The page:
The MicroPython REPL
The MicroPython REPL
The last section detailed the installation of MicroPython on an ESP8266-based microcontroller using Python and a package called esptool. In this section, you will learn how to write commands to the MicroPython REPL (the Micropython prompt) to turn an LED on and off.
Before you can use the MicroPython REPL (the MicroPython prompt) running on a microcontroller, MicroPython needs to be installed on the board. A serial communication tool, like PuTTY, also needs to be installed on your computer to communicate with the microcontroller over a serial line. The previous section detailed how to install MicroPython on an ESP8266-based microcontroller and how to install PuTTY on Windows.
Summary of Steps
- Connect the ESP8266-based microcontroller to your computer with a USB cable
- Determine which COM port the microcontroller is connected to using the Windows Device Manager
- Open PuTTY and connect to the ESP8266-based microcontroller
- Run commands at the MicroPython REPL
Connect the ESP8266-based microcontroller to your computer with a USB cable
Use a microUSB cable to connect the microcontroller to the computer. Make sure that the microUSB cable is a full USB data cable and not just a simple power cable. Cables that are just used to charge phones may only be power cables and may not be capable of transmitting data.
Determine which COM port the microcontroller is connected to using the Windows Device Manager
Use the Windows Device Manager to determine which serial port the microcontroller is connected to. On Windows, the microcontroller usually comes up as
COM4. You can find the serial port by looking in the Ports (COM & LPT) category of the Windows Device Manager. Look for something like Silicon Labs CP210x USB to UART Bridge (COM4) in the Ports (COM & LPT) menu. It is the COM# that's needed to connect to the board.
Open PuTTY and connect to the ESP8266-based microcontroller
Ensure the microcontroller is connected to your computer with a USB cable. Then initialize serial communication between the microcontroller and your computer with PuTTY. In PuTTY set the proper serial port (COM#) and 115200 baud. Remember to use the [Serial[ radio button under [Connection Type:] to select serial communication or PuTTY will attempt to communicate with the microcontroller over SSH which won't work.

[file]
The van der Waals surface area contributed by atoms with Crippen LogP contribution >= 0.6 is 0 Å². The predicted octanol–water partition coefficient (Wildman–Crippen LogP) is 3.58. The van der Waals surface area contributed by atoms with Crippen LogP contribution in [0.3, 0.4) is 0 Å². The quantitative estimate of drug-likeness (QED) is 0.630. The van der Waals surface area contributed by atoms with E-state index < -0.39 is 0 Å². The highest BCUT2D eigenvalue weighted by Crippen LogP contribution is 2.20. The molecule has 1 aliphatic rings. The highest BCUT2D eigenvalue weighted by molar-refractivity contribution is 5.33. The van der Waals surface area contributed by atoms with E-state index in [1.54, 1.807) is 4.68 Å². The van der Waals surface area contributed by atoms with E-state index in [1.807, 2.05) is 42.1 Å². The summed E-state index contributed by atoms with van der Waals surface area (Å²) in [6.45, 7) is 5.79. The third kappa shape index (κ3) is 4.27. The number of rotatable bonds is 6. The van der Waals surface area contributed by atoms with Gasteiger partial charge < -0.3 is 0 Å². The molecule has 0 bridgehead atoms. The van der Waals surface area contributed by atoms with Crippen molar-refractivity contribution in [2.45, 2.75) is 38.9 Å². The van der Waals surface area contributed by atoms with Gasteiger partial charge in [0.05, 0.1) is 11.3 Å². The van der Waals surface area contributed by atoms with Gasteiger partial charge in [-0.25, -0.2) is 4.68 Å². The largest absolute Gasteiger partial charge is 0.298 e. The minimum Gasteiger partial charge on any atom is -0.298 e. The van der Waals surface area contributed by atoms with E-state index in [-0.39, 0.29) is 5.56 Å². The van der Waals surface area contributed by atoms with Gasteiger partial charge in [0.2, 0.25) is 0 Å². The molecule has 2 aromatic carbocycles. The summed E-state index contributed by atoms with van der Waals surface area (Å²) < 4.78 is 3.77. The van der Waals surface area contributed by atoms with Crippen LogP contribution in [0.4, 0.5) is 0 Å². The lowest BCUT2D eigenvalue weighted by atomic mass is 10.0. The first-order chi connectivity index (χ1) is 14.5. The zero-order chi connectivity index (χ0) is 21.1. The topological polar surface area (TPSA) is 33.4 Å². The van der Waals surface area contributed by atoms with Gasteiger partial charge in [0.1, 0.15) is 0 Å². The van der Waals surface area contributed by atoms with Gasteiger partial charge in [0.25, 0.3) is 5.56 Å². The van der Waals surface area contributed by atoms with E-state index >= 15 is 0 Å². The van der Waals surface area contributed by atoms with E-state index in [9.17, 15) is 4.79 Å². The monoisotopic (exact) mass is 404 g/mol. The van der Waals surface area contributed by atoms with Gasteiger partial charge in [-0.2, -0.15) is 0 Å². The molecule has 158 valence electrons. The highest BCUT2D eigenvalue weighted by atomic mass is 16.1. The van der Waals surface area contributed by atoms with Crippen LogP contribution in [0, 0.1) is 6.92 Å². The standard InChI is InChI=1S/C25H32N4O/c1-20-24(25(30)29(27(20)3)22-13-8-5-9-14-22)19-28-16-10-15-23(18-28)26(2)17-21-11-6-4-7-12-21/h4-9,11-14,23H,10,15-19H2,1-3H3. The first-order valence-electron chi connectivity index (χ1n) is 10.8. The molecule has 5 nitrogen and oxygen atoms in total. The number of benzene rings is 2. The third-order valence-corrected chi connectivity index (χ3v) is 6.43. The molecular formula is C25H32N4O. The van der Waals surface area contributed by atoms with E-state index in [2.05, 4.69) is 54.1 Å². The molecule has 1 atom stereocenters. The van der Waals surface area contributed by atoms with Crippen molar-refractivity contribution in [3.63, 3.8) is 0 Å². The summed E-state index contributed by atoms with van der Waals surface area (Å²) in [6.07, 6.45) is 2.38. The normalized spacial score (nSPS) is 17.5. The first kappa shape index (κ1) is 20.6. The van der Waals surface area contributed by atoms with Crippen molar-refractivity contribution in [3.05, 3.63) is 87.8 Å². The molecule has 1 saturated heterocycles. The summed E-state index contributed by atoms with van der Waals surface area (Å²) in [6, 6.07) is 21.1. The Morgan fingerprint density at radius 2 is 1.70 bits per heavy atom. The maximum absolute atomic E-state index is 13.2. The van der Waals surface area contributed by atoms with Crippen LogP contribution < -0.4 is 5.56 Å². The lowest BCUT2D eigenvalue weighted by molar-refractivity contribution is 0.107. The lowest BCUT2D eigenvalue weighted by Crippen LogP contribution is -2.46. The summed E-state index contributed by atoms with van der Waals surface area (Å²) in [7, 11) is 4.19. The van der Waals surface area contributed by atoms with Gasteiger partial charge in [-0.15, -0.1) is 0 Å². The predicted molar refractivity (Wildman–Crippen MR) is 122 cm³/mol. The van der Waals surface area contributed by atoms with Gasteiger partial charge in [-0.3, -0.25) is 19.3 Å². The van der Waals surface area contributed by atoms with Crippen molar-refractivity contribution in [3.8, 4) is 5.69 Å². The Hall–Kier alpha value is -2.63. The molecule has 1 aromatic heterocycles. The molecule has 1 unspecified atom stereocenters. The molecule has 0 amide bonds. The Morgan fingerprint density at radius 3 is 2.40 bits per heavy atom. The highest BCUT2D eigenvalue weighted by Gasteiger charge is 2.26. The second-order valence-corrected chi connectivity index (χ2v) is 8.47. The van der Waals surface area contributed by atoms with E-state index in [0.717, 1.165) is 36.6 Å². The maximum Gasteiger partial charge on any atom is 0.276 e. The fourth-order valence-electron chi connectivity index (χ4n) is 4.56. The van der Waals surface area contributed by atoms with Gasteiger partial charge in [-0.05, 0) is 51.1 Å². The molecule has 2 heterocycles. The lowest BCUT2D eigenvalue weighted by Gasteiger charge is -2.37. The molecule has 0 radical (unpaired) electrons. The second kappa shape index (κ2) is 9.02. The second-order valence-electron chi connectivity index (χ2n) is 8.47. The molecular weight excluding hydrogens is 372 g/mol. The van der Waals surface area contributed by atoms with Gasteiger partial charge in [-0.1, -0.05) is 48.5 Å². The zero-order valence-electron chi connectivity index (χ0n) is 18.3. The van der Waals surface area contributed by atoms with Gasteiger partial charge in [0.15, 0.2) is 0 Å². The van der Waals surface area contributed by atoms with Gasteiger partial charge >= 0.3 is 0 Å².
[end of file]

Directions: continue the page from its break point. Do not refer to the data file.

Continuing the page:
In PuTTY, click [Open] to bring up the MicroPython REPL prompt
>>>. If you can't see the
>>> prompt, try typing [Enter], [Ctrl]-[D], pushing the RESET button on the microcontroller or unplugging then replugging the USB cable.
Run commands at the MicroPython REPL
At the MicroPython REPL (the MicroPython command prompt
>>>) try the following commands:
>>> print('MicroPython for Engineers!') MicroPython for Engineers
If you import the
sys module, you can see the MicroPython implementation and platform.
>>> import sys >>> sys.implementation (name='micropython', version=(1, 9, 3)) >>> sys.platform 'esp8266'
If you see similar output, that means MicroPython is working on the ESP8266-based microcontroller. You can also view the flash memory size of your microcontroller and the size of the MicroPython firmware you installed. Try the command below at the MicroPython prompt:
>>> import port_diag
In the results above, you can see the flash memory size is 4 MB. Below the label
Firmware checksum: you can see a line for
size: 600872 means the size of the Micropythpon installation is about 600 KB or about 0.6 MB. Just over half a megabyte on the microcontroller and you are running a working version of Python!
Now try a simple for loop. When you initiate a loop, the MicroPython REPL automatically indents the next line. A tab is not needed on code lines below a loop statement. To run the loop, type backspace on an empty line (to backspace away from an indented line) and hit [Enter].
>>> for i in range(5): ... print("Problem Solving with MicroPython!") ... Problem Solving with MicroPython! Problem Solving with MicroPython! Problem Solving with MicroPython! Problem Solving with MicroPython! Problem Solving with MicroPython!